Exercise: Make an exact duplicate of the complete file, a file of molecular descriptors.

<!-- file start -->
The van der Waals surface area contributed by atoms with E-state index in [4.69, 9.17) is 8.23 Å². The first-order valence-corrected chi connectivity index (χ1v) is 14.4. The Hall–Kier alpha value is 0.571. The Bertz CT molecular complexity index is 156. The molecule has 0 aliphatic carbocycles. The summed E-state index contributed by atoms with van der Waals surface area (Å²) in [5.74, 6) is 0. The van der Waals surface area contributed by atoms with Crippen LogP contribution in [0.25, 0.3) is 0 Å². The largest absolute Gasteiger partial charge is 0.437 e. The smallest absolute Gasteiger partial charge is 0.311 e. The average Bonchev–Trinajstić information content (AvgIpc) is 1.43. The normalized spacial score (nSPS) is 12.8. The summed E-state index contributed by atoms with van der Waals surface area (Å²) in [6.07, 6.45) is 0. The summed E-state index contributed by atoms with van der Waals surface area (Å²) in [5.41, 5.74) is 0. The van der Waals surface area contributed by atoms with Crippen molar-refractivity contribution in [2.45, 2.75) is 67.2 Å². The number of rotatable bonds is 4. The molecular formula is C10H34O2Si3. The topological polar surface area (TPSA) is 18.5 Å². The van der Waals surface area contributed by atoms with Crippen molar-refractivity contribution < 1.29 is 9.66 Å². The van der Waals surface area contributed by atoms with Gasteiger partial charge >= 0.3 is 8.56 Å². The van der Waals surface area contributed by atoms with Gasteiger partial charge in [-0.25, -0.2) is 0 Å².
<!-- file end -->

The van der Waals surface area contributed by atoms with E-state index in [4.69, 9.17) is 8.23 Å². The first-order valence-corrected chi connectivity index (χ1v) is 14.4. The Hall–Kier alpha value is 0.571. The Bertz CT molecular complexity index is 156. The molecule has 0 aliphatic carbocycles. The summed E-state index contributed by atoms with van der Waals surface area (Å²) in [5.74, 6) is 0. The van der Waals surface area contributed by atoms with Crippen LogP contribution in [0.25, 0.3) is 0 Å². The largest absolute Gasteiger partial charge is 0.437 e. The smallest absolute Gasteiger partial charge is 0.311 e. The average Bonchev–Trinajstić information content (AvgIpc) is 1.43. The normalized spacial score (nSPS) is 12.8. The summed E-state index contributed by atoms with van der Waals surface area (Å²) in [6.07, 6.45) is 0. The summed E-state index contributed by atoms with van der Waals surface area (Å²) in [5.41, 5.74) is 0. The van der Waals surface area contributed by atoms with Crippen molar-refractivity contribution in [2.45, 2.75) is 67.2 Å². The number of rotatable bonds is 4. The molecular formula is C10H34O2Si3. The topological polar surface area (TPSA) is 18.5 Å². The van der Waals surface area contributed by atoms with Crippen molar-refractivity contribution < 1.29 is 9.66 Å². The van der Waals surface area contributed by atoms with Gasteiger partial charge >= 0.3 is 8.56 Å². The van der Waals surface area contributed by atoms with Gasteiger partial charge in [-0.25, -0.2) is 0 Å².